Labour Minister Kaník announces resignation

IN A SURPRISE statement made October 5, Slovakia's Labour Minister Ľudovít Kaník announced his intention to resign.
Kaník, nominated to the post by Prime Minister Mikuláš Dzurinda's party, the Slovak Democratic and Christian Union (SDKÚ), gave impropriety as the reason behind his decision.

Kaník (right) consulted on his resignation with Prime Minister Dzurinda.
photo: TASR

IN A SURPRISE statement made October 5, Slovakia's Labour Minister Ľudovít Kaník announced his intention to resign.

Kaník, nominated to the post by Prime Minister Mikuláš Dzurinda's party, the Slovak Democratic and Christian Union (SDKÚ), gave impropriety as the reason behind his decision. Apparently, the labour minister and a member of his family both applied for European Union structural funds.

Kaník is the fifth minister of the Dzurinda administration to leave a ministerial post since the national elections in autumn 2002. The minister is expected to hand in his resignation after a conference on pension reforms scheduled on October 12.

In a statement sent to The Slovak Spectator, Kaník said that "following in-depth consideration" he decided to hand in his resignation to President Ivan Gašparovič.

PM Dzurinda, who consulted with Kaník ahead of the public announcement, said that he agreed with the minister's decision.

"I welcome the abdication. Minister Kaník made a mistake and is willing to face the consequences," the PM said following a cabinet meeting on October 5.

Dzurinda noted, however, that he was sorry to see Kaník go because he has "done a lot of good work" in the labour and social affairs sector, having prepared three of the current cabinet's major reforms - the social systems, pension and the labour market reforms.

The prime minister would not speculate on Kaník's potential replacements. According to unofficial information, the current deputy labour minister, Miroslav Beblavý, or the deputy finance minister, Vladimír Tvaroška, are candidates.

For his part, Kaník plans to stay active in politics. He is the head of the non-parliamentary party, the Democratic Party (DS).

"I believe that I will best serve the cabinet's reform policy, and especially the social and pension reforms that the ministry has prepared and implements today, by my voluntary departure. In politics I will continue to be active in what I consider equally important work, particularly ahead of the elections, the integration of the right-wing powers in Slovakia," Kaník said.

The impropriety arose over a deal with Kaník's company, Kaník a spol. According to the Pravda daily, Kaník applied to receive Sk22 million (€570,000) on behalf of his firm from the state tourism agency in order to reconstruct a hotel. The money originates from EU structural funds.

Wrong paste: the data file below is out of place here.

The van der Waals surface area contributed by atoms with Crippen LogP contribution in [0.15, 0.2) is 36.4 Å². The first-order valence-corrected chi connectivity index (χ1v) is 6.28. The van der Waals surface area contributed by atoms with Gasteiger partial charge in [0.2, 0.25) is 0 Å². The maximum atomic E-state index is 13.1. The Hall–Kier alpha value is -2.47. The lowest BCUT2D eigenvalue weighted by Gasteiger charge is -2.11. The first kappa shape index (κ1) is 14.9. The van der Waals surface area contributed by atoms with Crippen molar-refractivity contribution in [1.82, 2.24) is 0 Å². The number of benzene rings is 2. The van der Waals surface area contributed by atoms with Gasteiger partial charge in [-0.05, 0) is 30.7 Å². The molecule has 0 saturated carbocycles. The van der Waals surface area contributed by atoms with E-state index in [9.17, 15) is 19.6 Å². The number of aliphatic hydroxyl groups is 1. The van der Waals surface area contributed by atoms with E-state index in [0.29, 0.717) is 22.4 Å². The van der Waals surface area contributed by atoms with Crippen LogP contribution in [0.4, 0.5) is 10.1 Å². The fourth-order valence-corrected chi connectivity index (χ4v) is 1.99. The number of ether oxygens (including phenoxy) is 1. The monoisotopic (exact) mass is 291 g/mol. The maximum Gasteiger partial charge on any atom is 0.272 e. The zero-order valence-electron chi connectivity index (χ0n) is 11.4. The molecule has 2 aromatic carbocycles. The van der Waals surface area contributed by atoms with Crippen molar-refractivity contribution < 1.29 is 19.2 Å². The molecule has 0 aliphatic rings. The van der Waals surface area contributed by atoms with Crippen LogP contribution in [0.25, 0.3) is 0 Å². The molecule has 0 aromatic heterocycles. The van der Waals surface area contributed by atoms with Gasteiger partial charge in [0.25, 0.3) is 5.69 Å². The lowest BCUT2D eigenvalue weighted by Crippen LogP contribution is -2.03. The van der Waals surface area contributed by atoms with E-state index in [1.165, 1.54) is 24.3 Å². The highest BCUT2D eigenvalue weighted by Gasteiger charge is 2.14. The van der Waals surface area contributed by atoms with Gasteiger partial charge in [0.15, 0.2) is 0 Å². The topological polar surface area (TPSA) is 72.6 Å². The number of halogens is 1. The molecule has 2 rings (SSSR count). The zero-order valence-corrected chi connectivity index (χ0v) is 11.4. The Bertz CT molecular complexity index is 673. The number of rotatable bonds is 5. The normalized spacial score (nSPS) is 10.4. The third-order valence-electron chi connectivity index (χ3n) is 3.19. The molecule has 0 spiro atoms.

When Kaník's application became public however, the company withdrew its claim. Later, it turned out that the minister's brother also hit up the EU for money. Working for a different company, the minister's brother had asked for Sk150 million (€3.8million) worth of funding, Pravda reported on October 5.

Kaník admitted that both he and his family had made mistakes by applying for non-recurring contributions from the EU.

"We did not receive any money," he said.

"However, the reality is that we should have realized that the opposition would turn this into a political weapon," said Kaník. The soon-to-be former minister hopes that his resignation will help the cabinet maintain a strong political support going into the upcoming elections.

"I hope my voluntary departure will calm down the current tensions and that the Mikuláš Dzurinda cabinet will get the chance to fulfil the cabinet programme in the regular election term," he said.

The Slovak Communist Party (KSS) welcomed Kaník's decision. The head of the KSS caucus, Vladimír Ďaďo, told the SITA news agency, "After two years, Kaník finally realized that personal responsibility is a politician's duty."

Kaník was arguably one of the most criticized cabinet ministers. He faced no-confidence votes in parliament twice while in office.

The opposition initiated the first vote in December last year because of what they argued was a mishandled pension reform.

Two months later the opposition Smer party again tried to dismiss Kaník. Information surfaced that a firm in which Kaník was a co-owner had asked an insurance company to pardon it for late charges from unpaid premiums. Kaník also faced severe criticism because he did not pay his dues to social insurer Sociálna poisťovňa when he was a private businessman.

The SDKÚ, which has a right to nominate their candidates to the Labour Ministry, has not decided on a replacement. The SDKÚ's top board was expected to discuss the nomination on October 7.

Political analyst Grigorij Mesežnikov, the head of the Institute for Public Affairs, told The Slovak Spectator that Kaník's decision reflects a strategic move.

"Kaník is perceived as a person who is responsible for the consequences of some of the cabinet's unpopular reforms. By stepping down the SDKÚ and Kaník avoid the possibility of an eventual proposal for his recall in parliament," he said.

On the political level, Mesežnikov thinks that Kaník wants to strengthen his position and influence in the DS party and possibly even work towards merging DS with the SDKÚ.

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